This is a wonderful novel; Woolf herself referred to it as a play-poem. Often when I’m thinking about a review I will read what others have written, do a bit of research about the context or author. In this case, that approach is not really possible because there is a whole industry around Woolf and her novels and people spend academic lifetimes on all this! Woolf said she was writing to a rhythm and not to a plot and the novel is a series of interludes and episodes revolving around six characters Susan, Jinny, Rhoda, Bernard, Louis and Neville. There is also Percival who does not feature in the novel, but is a focus for the others and whose early death in India has a significant effect on the others. Each character speaks over nine parallel episodes from childhood to late middle age. The wave metaphor appears and reappears and gives structure. Woolf tends to base her characters on people she knew and The Waves is no exception. Susan is Woolf’s sister Vanessa; Louis is most likely part Leonard Woolf and part T S Eliot; Neville is Lytton Strachey and possibly part Duncan Grant; Bernard creates some disagreement amongst critics who are split between Desmond McCarthy and E M Forster; Jinny is clearly part Woolf herself (Jinny was her father’s nickname for her), but also may be Kitty Maxse or Mary Hutchinson); Rhoda is also partly based on Woolf herself. The elusive and charismatic Percival around whom the group revolves is probably based on Thoby Stephen, Virginia’s brother, around whose memory the Bloomsbury group formed. Of course, this being Woolf, there are other views and some have argued that each of the voices/characters are actually part of Woolf herself and she is holding them in tension throughout, examining different parts of herself. She is certainly looking at the collective aspects of identity and the way the boundaries of identity merge and coalesce with that of the wider world. I think Woolf is in some ways thinking in a more musical or even symphonic way; as though each character were a different musical instrument, all combining to produce a greater whole. This fluidity and movement is also reflected in the descriptions of the waves, which are italicised and separate the nine parts of the novel. The sections relating to the waves cover one day, which is the whole lifetime of the characters. Percival represents solidity and reliability. The sort of certainty that the Empire, the upper middle classes and the Victorian and Edwardian era represented. It is no coincidence that Percival goes to India. His death represents the whole edifice crumbling and the innate uncertainty of life itself. It may represent Woolf’s feelings about the loss of her brother, her own distress at the abuse she endured at the hands of her step-brother, the cataclysm of the war, her own mental illness; nothing is sure. There have been critics who have argued that Woolf is being over mystical and visionary; but close reading does indicate that Woolf is making some political points as well; this is not far in time from A Room of One’s Own. She mocks the all-male public school system, particularly as it produces figures like Percival and is critiquing colonialism at the same time. The Waves is also Woolf’s reflection on the inexorable nature of death as Bernard sums up the whole thing in the closing pages. The end reminded me of Don Quixote astride Rocinante tilting at a windmill; the windmill being death. We all fling ourselves against “unvanquished and unyielding” Death; Woolf eventually chose how rather than wait for it. In “A Sketch of the Past” Woolf said “that the whole world is a work of art; that we are parts of the work of art … we are the words; we are the music; we are the thing itself.” In The Waves Woolf expresses these ideas in her play-poem in a beautiful and lyrical novel laden with images and reflections that dazzle, stretch the mind and ask difficult questions. I loved this; as broad in scope as the sea and intensely personal; written with great craft and style.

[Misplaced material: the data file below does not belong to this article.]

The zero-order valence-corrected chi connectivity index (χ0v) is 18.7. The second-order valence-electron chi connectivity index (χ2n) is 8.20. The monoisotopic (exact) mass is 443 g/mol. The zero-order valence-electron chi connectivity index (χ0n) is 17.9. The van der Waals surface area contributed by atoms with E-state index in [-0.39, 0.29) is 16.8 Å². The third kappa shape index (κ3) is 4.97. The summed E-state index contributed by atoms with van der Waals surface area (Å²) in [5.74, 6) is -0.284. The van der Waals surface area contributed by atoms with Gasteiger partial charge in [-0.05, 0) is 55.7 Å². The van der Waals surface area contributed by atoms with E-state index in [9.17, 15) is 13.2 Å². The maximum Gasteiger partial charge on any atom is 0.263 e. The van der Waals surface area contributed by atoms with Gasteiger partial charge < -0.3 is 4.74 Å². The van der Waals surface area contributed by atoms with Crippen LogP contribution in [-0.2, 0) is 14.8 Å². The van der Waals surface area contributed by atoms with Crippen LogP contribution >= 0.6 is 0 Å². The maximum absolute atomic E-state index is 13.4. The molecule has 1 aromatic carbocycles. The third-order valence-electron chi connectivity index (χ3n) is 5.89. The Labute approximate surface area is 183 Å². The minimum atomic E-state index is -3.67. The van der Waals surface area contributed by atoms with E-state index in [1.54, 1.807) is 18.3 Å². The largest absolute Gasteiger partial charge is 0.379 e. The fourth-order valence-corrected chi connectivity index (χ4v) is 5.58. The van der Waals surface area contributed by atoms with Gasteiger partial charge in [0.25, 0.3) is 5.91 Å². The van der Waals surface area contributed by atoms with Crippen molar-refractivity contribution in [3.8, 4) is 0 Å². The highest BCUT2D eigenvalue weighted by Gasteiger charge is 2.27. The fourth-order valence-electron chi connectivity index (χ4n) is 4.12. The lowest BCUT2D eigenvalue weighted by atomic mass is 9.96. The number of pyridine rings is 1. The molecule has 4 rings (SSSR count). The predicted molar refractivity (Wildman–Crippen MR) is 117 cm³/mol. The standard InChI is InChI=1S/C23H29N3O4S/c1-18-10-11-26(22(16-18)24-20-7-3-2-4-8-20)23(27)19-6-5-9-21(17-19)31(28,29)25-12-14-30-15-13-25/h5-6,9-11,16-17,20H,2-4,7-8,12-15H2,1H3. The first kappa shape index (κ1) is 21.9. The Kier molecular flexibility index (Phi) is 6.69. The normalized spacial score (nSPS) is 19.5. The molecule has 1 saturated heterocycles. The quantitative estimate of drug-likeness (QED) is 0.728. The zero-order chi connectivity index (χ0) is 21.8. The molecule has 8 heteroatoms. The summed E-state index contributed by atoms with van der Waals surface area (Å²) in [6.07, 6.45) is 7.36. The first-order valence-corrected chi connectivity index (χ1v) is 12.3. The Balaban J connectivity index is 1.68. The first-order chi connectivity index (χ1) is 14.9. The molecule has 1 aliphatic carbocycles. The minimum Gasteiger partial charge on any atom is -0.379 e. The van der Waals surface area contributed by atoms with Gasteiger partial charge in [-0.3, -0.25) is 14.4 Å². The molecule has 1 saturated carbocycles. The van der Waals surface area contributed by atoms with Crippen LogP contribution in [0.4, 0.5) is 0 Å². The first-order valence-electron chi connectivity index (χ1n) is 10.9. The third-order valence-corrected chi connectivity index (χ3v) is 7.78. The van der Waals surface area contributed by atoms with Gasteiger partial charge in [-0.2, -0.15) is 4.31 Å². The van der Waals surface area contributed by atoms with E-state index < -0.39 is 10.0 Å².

• Lee